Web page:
This iconic S.F. hotel’s neon sign has been shining for 50 years. It’s about to change


Netting surrounds the iconic neon signs of the Palace Hotel on Market Street San Francisco, California Friday, Jan. 12, 2024. The Palace Hotel’s stately but poorly maintained rooftop neon signs are being replaced with new LED ones that will be able to broadcast in a variety of colors. Jessica Christian/The Chronicle

From the San Francisco Chronicle: The Palace Hotel has dominated the corner of San Francisco’s Market and New Montgomery streets since 1873. Rebuilt after the 1906 earthquake, it’s a stately block topped, incongruously, by two roof-level neon signs that date back at least 60 years.

Now, those signs are cloaked in black netting — but they’re not coming down.

Instead, the clear tubes filled with neon gas are about to be replaced by “neon-like” LED lighting, a hotel spokesperson said this week. The idea apparently is to join the trend of buildings old and new that use eye-catching illumination to attract attention in the city’s northeast corner.

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L.A.’s Historic Movie Theaters Are Springing Back to Life in 2024


Actors Estelle Taylor and Noah Beery in a promo of the Egyptian Theatre when it first opened in Hollywood in 1922

From Los Angeles Magazine: “A great movie will take you places you could not imagine,” Guillermo del Toro enthuses in Temple of Film: 100 Years of the Egyptian Theatre, the first film Netflix presented as it unveiled its remodel of the theater in Hollywood in November. “And if it happens at a temple — a building dedicated to it — the experience is transcendental.”

Netflix’s gorgeous restoration of the Egyptian is just one of many revived venues sure to get movie lovers off the couch and excited to experience the magic of cinema again. The success of Barbie and Oppenheimer in July, not to mention the hordes of Swifties reliving The Eras Tour on the big screen, have helped bring audiences back into movie theaters post-pandemic.

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Historic McKenzie’s sign moves to New Orleans museum


From WGNO: NEW ORLEANS — Do you remember McKenzie’s king cakes? Back in the day, McKenzie’s was the spot to go for king cakes before it shut down.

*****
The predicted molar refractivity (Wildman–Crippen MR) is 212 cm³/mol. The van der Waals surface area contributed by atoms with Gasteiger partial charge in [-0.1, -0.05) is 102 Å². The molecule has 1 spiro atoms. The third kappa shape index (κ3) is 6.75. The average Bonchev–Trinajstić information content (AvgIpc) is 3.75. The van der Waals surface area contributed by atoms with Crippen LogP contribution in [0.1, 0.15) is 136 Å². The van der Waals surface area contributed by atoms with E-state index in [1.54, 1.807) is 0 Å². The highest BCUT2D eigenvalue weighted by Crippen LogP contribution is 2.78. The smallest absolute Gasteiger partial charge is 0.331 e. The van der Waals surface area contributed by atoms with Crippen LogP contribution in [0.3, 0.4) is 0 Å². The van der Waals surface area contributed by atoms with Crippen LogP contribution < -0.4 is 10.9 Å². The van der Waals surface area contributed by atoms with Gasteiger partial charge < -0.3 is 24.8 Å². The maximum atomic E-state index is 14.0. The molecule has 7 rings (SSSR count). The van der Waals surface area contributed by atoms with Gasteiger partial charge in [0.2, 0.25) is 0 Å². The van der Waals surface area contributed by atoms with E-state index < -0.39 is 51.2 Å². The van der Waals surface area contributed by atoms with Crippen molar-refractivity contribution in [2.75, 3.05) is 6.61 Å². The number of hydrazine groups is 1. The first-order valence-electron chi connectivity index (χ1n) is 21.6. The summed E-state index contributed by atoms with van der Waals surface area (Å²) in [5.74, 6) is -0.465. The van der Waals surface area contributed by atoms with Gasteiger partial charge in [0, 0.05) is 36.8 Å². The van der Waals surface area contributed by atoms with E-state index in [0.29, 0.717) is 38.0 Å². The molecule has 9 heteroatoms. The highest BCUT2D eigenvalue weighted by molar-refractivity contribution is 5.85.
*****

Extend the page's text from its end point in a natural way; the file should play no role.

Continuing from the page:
The once-popular bakery is now being remembered at the Southern Food and Beverage Museum.

All lit up in hot pink neon letters, “McKenzie’s” is once again shining bright.

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Pea Soup Andersen’s in Buellton closes doors, property in escrow after lengthy buyer process


The iconic sign for Pea Soup Andersen’s in Buellton attracts numerous tourists traveling along Highway 101. The century-old eatery has shuttered its doors after its recent sale. Len Wood, Staff file

From the Santa Ynez Valley News: Pea Soup Andersen’s in Buellton has closed its doors and the property is in escrow after longtime owner Milt Guggia Enterprises listed the landmark for $4.7 million in August 2020.

“It’s been listed for several years,” explained Krista Guggia, Guggia Enterprises property administrator. “There have been many interested parties and [Milt Guggia, Jr.] turned down a lot of offers. He didn’t want it to go to someone who who didn’t have a real heart for preserving what is a huge piece of Buellton — and California — history.”

According to Guggia, while the sale is not complete, the escrow process is closing “very soon.”

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Providence’s Olneyville New York System Auctioning Off Historic Neon Signs


From WBSM: PROVIDENCE — One of Rhode Island’s most famous eateries is about to put a few iconic pieces of its history up on the auction block.

Olneyville New York System in the Olneyville neighborhood of Providence has been serving up its hot wieners since 1946, and has amassed fans from all over.

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‘Fast Food and Car Culture’ Screening Takes Angelenos for a Nostalgic Ride


From Los Angeles Magazine: The LOST LA series screening of “Fast Food and Car Culture” took attendees on a ride of nostalgia and L.A. history Wednesday evening.

Celebrations kicked off around 5:30 p.m. at the iconic Bob’s Big Boy in Burbank. Guests munched on complimentary burgers, fries, and milkshakes, getting a taste of an era of drive-in restaurants and car hops. Afterward, guests made their way across the street to Garry Marshall Theatre to kick back and see the movie on the silver screen.

“Fast Food and Car Culture” examines the combined history of Los Angeles’ car culture and the famous fast food restaurants born in Southern California. It was a full house, with some audience members standing to watch the documentary. According to J.P. Shields, PBS SoCal Senior Director of Communications, 180 people reserved spots at the event.

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